The Path of Motus is sort of a puzzle platformer game. There is almost no content, and the game is extremely short, featuring a bland story with only three chapters. The art style is fine, and everything runs well, but you won’t be impressed. The enemies come in the form of people bullying you, and there is an army of them. The game wishes to address this as a social issue but fails to reach its goal in any meaningful way. At its core, the game feels childish, but it’s hard to tell who the target audience is. If you “take the high road” and avoid the enemies, you stay normal. If you kill everything, you eventually start to look like them. They’re really not even that mean to you and usually could have just worded their advice to you better. Will you destroy everything in your path with your silly attacks or let them live because dang it, you’re a standup kind of guy?
Here’s what I liked:

Travel Feature — You’re able to fast travel to various locations in each chapter to finish off things you have not completed. This helps with gaining all of the achievements a bit quicker. I am actually impressed this is even a feature in the game, and it has super quick load times too. Many larger-scale and higher budget games mess this aspect up, so you have to give credit to someone who does it right. The travel feature also shows you what you have completed in the chapter, and that’s always welcome for people wishing to complete the entire game.

Achievements — Want an easy game with quick achievements? Look no further! This game is a dream for those after full completions. You can get all the points easily and in no time at all. While not everyone cares about then, the people who do can take a break from more hardcore games and snag an easy buffer to their gamer profile.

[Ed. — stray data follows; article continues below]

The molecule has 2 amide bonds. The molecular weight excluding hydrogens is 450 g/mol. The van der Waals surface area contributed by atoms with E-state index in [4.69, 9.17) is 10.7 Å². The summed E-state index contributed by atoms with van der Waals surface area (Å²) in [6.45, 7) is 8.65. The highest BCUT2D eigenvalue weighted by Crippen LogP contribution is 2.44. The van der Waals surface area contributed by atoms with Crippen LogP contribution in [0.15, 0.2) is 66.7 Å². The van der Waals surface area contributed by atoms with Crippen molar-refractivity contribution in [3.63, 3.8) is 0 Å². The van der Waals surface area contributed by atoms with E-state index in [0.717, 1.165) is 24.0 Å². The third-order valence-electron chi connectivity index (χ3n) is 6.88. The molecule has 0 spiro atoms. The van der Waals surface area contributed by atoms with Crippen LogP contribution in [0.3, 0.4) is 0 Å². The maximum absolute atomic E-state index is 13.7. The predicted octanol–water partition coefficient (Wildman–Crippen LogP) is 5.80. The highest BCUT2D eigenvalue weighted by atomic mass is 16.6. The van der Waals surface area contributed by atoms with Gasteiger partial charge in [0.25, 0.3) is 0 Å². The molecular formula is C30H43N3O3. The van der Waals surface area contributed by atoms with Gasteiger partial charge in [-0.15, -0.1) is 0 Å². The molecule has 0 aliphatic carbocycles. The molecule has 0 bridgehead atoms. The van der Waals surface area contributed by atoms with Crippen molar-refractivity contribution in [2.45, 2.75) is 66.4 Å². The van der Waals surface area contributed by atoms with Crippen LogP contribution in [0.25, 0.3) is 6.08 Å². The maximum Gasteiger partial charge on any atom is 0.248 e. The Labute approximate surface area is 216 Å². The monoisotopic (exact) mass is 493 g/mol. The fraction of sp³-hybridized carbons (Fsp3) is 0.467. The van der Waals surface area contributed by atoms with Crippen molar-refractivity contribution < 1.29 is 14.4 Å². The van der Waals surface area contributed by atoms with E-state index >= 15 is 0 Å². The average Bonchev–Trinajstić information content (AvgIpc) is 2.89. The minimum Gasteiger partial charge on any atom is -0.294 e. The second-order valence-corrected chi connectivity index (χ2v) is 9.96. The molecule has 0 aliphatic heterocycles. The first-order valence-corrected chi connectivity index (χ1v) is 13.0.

Here’s what I didn’t like:

Game Length — It just doesn’t feel like a complete game. It ends quickly with no real climax. It’s point A to point B, and it’s over. A lot of the puzzles are optional, and even completing the game 100% can take as little as an hour. The Path of Motus is an expensive short experience. The asking price just doesn’t make sense for the content you are given, compared to a lot of other games. It would be wise to wait for a sale on the game, and even then you might still feel robbed.

Story/Message — Your character must find a way out of the forest. The only thing in your way are puzzles and bullies. Not much of a concept here. The anti-bullying message is faint at best and seems thrown in just to make your character look like he has bad luck and no one believes in him. I didn’t feel any sympathy for the character, because I really didn’t know him. You basically just try to accomplish a mission your father and grandfather couldn’t. Did they have bullies too or were they just bad at solving simple puzzles? There really just isn’t any meaningful content here, and you lose interest just as quick as you can complete the game.

Puzzles — The puzzles are somewhat satisfactory to complete but get tiresome. The game offers no hints later when the puzzles change a few rules, and you’re left figuring it out yourself. You kind of just wing it and eventually will solve them. There isn’t much thought behind it. They’re more of a distraction to make the game feel longer than it actually is.


The Path of Motus is short and not worth the money to purchase. If you don’t care about achievements, then you’ll get even less out of the game. The story is dull, and the characters are uninspiring. While you won’t hate your brief time with the game, you won’t exactly have much fun either. Everything does seem to run smoothly, and there are fast load times, but that’s seemingly because there’s so little to go wrong. Puzzles seem thrown in to delay you from completing the game too quickly. After gaining all of the achievements, there’s literally no replay value whatsoever.

Score: Limited Appeal

The Path of Motus was published and developed by MichaelArts on Xbox One. It was released on July 17, 2018, for $14.99. A copy was provided by the publisher for review purposes.